The long noncoding RNA LUCAT1 promotes colorectal cancer cell proliferation by antagonizing Nucleolin to regulate MYC expression

Colorectal Cancer

Cell Death Dis. 2020 Oct 23;11(10):908. doi: 10.1038/s41419-020-03095-4.


The long noncoding RNA (lncRNA) LUCAT1 was recently reported to be upregulated and to play an essential role in multiple cancer types, especially colorectal cancer (CRC), but the molecular mechanisms of LUCAT1 in CRC are mostly unreported. Here, a systematic analysis of LUACT1 expression is performed with data from TCGA database and clinic CRC samples. LUCAT1 is identified as a putative oncogene, which is significantly upregulated in CRC and is associated with poor prognosis. Loss of LUCAT1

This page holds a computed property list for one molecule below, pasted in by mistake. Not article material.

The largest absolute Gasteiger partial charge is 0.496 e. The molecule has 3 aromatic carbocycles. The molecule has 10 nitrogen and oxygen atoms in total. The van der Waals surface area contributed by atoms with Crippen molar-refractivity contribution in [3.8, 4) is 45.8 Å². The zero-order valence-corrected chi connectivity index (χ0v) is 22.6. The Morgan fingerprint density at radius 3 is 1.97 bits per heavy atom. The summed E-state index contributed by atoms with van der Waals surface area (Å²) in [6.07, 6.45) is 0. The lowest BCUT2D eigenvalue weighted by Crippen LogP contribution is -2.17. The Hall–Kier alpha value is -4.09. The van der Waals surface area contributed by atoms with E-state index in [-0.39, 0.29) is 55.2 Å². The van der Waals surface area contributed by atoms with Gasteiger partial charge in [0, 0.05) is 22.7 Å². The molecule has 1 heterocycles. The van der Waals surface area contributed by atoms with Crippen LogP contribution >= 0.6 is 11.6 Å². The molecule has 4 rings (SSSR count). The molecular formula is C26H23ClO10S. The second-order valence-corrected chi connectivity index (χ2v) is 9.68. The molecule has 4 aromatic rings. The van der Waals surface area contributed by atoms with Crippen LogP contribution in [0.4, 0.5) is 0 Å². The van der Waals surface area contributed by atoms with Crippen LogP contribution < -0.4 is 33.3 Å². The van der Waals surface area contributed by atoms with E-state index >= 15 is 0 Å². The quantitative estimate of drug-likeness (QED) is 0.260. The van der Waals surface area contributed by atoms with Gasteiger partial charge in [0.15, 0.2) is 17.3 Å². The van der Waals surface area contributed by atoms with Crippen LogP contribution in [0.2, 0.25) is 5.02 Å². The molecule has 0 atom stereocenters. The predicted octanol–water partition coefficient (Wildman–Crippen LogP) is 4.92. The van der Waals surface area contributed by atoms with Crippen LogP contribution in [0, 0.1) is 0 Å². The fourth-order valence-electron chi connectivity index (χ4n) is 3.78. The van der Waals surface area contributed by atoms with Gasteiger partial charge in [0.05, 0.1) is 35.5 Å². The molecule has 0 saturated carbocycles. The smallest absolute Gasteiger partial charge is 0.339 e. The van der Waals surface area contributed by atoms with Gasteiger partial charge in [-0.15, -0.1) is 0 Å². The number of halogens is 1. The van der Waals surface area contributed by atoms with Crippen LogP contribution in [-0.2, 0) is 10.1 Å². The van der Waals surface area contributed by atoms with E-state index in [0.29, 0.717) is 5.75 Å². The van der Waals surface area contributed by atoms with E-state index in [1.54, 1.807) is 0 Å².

restricts CRC proliferative capacities in vitro and in vivo. Mechanically, NCL is identified as the protein binding partner of LUCAT1 by using chromatin isolation by RNA purification coupled with mass spectrometry (ChIRP-MS) and RNA immunoprecipitation assays. We also show that NCL directly binds to LUCAT1 via its putative G-quadruplex-forming regions from nucleotides 717 to 746. The interaction between LUCAT1 and NCL interferes NCL-mediated inhibition of MYC and promote the expression of MYC. Cells lacking LUCAT1 show a decreased MYC expression, and NCL knockdown rescue LUCAT1 depletion-induced inhibition of CRC cell proliferation and MYC expression. Our results suggest that LUCAT1 plays a critical role in CRC cell proliferation by inhibiting the function of NCL via its G-quadruplex structure and may serve as a new prognostic biomarker and effective therapeutic target for CRC.